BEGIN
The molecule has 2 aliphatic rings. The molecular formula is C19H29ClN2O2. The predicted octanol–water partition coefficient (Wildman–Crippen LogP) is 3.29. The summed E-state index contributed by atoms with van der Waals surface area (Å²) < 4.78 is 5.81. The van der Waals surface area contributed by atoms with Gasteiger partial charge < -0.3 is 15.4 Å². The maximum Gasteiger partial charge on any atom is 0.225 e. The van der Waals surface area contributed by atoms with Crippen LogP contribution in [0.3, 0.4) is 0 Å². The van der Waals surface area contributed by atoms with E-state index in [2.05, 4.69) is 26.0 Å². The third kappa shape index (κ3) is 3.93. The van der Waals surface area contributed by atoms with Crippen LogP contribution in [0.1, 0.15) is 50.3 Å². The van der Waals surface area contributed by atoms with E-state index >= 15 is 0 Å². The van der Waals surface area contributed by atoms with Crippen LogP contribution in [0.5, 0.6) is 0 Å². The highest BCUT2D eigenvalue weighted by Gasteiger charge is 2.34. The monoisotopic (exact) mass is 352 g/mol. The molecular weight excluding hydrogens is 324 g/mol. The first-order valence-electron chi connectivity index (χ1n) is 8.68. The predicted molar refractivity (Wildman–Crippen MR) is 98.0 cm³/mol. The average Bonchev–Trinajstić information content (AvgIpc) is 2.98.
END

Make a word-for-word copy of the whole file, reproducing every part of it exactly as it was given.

The molecule has 2 aliphatic rings. The molecular formula is C19H29ClN2O2. The predicted octanol–water partition coefficient (Wildman–Crippen LogP) is 3.29. The summed E-state index contributed by atoms with van der Waals surface area (Å²) < 4.78 is 5.81. The van der Waals surface area contributed by atoms with Gasteiger partial charge < -0.3 is 15.4 Å². The maximum Gasteiger partial charge on any atom is 0.225 e. The van der Waals surface area contributed by atoms with Crippen LogP contribution in [0.3, 0.4) is 0 Å². The van der Waals surface area contributed by atoms with E-state index in [2.05, 4.69) is 26.0 Å². The third kappa shape index (κ3) is 3.93. The van der Waals surface area contributed by atoms with Crippen LogP contribution in [0.1, 0.15) is 50.3 Å². The van der Waals surface area contributed by atoms with E-state index >= 15 is 0 Å². The van der Waals surface area contributed by atoms with Crippen LogP contribution in [0.5, 0.6) is 0 Å². The highest BCUT2D eigenvalue weighted by Gasteiger charge is 2.34. The monoisotopic (exact) mass is 352 g/mol. The molecular weight excluding hydrogens is 324 g/mol. The first-order valence-electron chi connectivity index (χ1n) is 8.68. The predicted molar refractivity (Wildman–Crippen MR) is 98.0 cm³/mol. The average Bonchev–Trinajstić information content (AvgIpc) is 2.98.